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Pisonia lanceolata (Poir.) Choisy

Protologue
A.DC., Prodr. 13: 442 (1849).
Family
Nyctaginaceae
Synonyms
Pisonia calpidia Steud. (1841).
Vernacular names
Bois carotte, bois de joli cœur, bois mapou, mapou (Fr).
Origin and geographic distribution
Pisonia lanceolata is endemic to Mauritius and Réunion.
Uses
A leaf poultice of Pisonia lanceolata mixed with salt and wrapped in the leaves of Ricinus communis L. or Terminalia catappa L. is used to treat poisonous fish bites. The leaves are also used in the treatment of syphilis, chronic gastro-enteritis and childhood eczema, or as an astringent and depurative. The young sprouts are eaten as a cooked vegetable and taste like cabbage.
Properties
The leaves and stems of Pisonia lanceolata contain alkaloids, phenols, tannins, coumarins, sterols, terpenes and traces of saponins.
Botany
Small tree up to 8 m tall, with thick and short bole. Leaves alternate, opposite, or in whorls at the top of the branchlets, simple and entire; stipules absent; petiole 0.5–3 cm long; blade ovate, obovate to elliptical, sometimes almost circular, 5–18 cm × 2–8 cm, base cuneate to rounded, apex acute to obtuse, papery to leathery, lateral veins almost invisible. Inflorescence an axillary or terminal umbel-like panicle, 3–13 cm long, with reddish short hairs or almost glabrous, many-flowered; bracts absent or inconspicuous; peduncle 3–8 cm long. Flowers unisexual, regular, 5-merous, scented; pedicel short; perianth funnel-shaped, 6–8 mm long, lobes triangular to ovate, 2–3.5 mm long, curved at apex, with small, triangular lobes between the other lobes, pink; male flowers with 9–13 included stamens and rudimentary ovary; female flowers slightly smaller than male flowers, with superior, ovoid, 1-celled ovary, style included, stigma papillose and mushroom-shaped, staminodes c. 10, shorter than the style. Fruit an achene enclosed by the thickened lower part of perianth (anthocarp), anthocarp obconical, 4–6 cm long, 5-ribbed, with glandular hairs, 1-seeded. Seed oblong, with a deep longitudinal furrow.
Pisonia comprises about 35 species, of which about 20 occur in tropical America, 1 is pantropical (Pisonia aculeata L.), and the other species occur in the Old World tropics, from the Indian Ocean islands to South-East Asia and Oceania. Pisonia aculeata, occurring throughout tropical Africa, is listed officially in Mexico’s Pharmacopoeia and is used as medicinal plant in the Philippines, Thailand and India. In Africa, the only recorded medicinal use is in Côte d’Ivoire, where the juice from the leaves is used as drops against earache.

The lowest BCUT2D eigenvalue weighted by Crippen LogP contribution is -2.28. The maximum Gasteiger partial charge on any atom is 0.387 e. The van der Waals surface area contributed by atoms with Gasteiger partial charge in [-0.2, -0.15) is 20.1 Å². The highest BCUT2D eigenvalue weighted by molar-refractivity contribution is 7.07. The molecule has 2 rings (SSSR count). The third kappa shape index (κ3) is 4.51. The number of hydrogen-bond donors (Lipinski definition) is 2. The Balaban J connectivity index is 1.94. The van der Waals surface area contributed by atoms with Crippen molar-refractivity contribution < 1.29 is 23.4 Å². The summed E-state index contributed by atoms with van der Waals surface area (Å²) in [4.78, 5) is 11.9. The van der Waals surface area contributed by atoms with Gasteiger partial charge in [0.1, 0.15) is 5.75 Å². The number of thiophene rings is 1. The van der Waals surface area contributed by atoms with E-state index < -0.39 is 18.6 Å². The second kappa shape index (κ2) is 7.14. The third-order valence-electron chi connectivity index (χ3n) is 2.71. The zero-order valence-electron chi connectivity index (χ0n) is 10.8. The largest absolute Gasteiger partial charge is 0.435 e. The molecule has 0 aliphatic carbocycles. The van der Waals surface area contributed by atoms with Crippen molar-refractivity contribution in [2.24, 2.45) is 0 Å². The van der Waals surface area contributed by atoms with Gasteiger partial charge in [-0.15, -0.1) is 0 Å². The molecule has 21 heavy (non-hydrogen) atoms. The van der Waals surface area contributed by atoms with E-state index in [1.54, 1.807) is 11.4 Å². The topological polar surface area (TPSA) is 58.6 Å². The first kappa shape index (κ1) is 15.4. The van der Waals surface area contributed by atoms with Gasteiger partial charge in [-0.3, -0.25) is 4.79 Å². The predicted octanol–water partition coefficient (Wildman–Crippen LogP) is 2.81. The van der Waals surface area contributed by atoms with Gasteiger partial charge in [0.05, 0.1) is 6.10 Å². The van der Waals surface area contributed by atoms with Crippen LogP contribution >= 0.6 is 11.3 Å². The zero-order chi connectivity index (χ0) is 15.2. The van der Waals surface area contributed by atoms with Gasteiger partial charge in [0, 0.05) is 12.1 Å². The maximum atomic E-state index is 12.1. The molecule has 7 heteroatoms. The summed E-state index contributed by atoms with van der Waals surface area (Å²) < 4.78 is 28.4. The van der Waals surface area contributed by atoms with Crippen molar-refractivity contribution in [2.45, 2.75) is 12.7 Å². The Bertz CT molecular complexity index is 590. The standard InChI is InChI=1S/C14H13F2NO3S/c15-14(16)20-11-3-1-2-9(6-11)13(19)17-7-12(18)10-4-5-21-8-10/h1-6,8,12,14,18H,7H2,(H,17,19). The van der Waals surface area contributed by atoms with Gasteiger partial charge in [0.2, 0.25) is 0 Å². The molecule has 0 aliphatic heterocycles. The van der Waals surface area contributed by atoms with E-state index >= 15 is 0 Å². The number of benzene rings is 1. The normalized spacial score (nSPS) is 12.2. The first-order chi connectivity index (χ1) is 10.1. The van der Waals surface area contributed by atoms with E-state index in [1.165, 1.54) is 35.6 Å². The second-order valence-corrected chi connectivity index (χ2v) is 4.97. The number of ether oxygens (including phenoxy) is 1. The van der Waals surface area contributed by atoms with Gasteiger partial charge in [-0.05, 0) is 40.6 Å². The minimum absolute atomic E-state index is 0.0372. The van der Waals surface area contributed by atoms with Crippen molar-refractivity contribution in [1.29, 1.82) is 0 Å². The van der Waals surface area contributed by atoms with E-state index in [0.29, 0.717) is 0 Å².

Ecology
Pisonia lanceolata occurs in the remains of natural forest, in rocky localities, in the mountains or along rivers and lakes.
Genetic resources and breeding
The natural distribution of Pisonia lanceolata is restricted and it is considered vulnerable. In Mauritius in situ conservation is taking place in several national parks.
Prospects
Because of the widespread medicinal use of several Pisonia species in Asia, more research into the chemical composition and pharmacological activities of the compounds of Pisonia lanceolata seems warranted.
Major references
• Gurib-Fakim, A. & Brendler, T., 2004. Medicinal and aromatic plants of Indian Ocean Islands: Madagascar, Comoros, Seychelles and Mascarenes. Medpharm, Stuttgart, Germany. 568 pp.
• Gurib-Fakim, A., Guého, J. & Bissoondoyal, M.D., 1996. Plantes médicinales de Maurice, tome 2. Editions de l’Océan Indien, Rose-Hill, Mauritius. 532 pp.
• Philcox, D. & Coode, M.J.E., 1994. Nyctaginacées. In: Bosser, J., Cadet, T., Guého, J. & Marais, W. (Editors). Flore des Mascareignes. Familles 136–148. The Sugar Industry Research Institute, Mauritius, l’Institut Français de Recherche Scientifique pour le Développement en Coopération (ORSTOM), Paris, France & Royal Botanic Gardens, Kew, Richmond, United Kingdom. 5 pp.
Other references
• Cavaco, A., 1954. Nyctaginacées (Nyctaginaceae). Flore de Madagascar et des Comores (plantes vasculaires), familles 66–69. Firmin-Didot et cie., Paris, France. 13 pp.
• Schmelzer, G.H. & Bunyapraphatsara, N., 2001. Pisonia L. In: van Valkenburg, J.L.C.H. & Bunyapraphatsara, N. (Editors). Plant Resources of South-East Asia No 12(2): Medicinal and poisonous plants 2. Backhuys Publishers, Leiden, Netherlands. pp. 432–436.
• Tra Bi, F.H., Kouamé, F.N. & Traoré, D., 2005. Utilisation of climbers in two forest reserves in West Côte d’Ivoire. In: Bongers, F., Parren, M.P.E. & Traoré, D. (Editors). Forest climbing plants of West Africa. Diversity, ecology and management. CABI Publishing, Wallingford, United Kingdom. pp. 167–181.
Author(s)
A. de Ruijter
PROTA Network Office Europe, Wageningen University, P.O. Box 341, 6700 AH Wageningen, Netherlands


Editors
G.H. Schmelzer
PROTA Network Office Europe, Wageningen University, P.O. Box 341, 6700 AH Wageningen, Netherlands
A. Gurib-Fakim
Faculty of Science, University of Mauritius, Réduit, Mauritius
Associate editors
C.H. Bosch
PROTA Network Office Europe, Wageningen University, P.O. Box 341, 6700 AH Wageningen, Netherlands
M.S.J. Simmonds
Royal Botanic Gardens, Kew, Richmond, Surrey TW9 3AB, United Kingdom
R. Arroo
Leicester School of Pharmacy, Natural Products Research, De Montfort University, The Gateway, Leicester LE1 9BH, United Kingdom
A. de Ruijter
PROTA Network Office Europe, Wageningen University, P.O. Box 341, 6700 AH Wageningen, Netherlands
General editors
R.H.M.J. Lemmens
PROTA Network Office Europe, Wageningen University, P.O. Box 341, 6700 AH Wageningen, Netherlands
L.P.A. Oyen
PROTA Network Office Europe, Wageningen University, P.O. Box 341, 6700 AH Wageningen, Netherlands

Correct citation of this article:
de Ruijter, A., 2007. Pisonia lanceolata (Poir.) Choisy. In: Schmelzer, G.H. & Gurib-Fakim, A. (Editors). Prota 11(1): Medicinal plants/Plantes médicinales 1. [CD-Rom]. PROTA, Wageningen, Netherlands.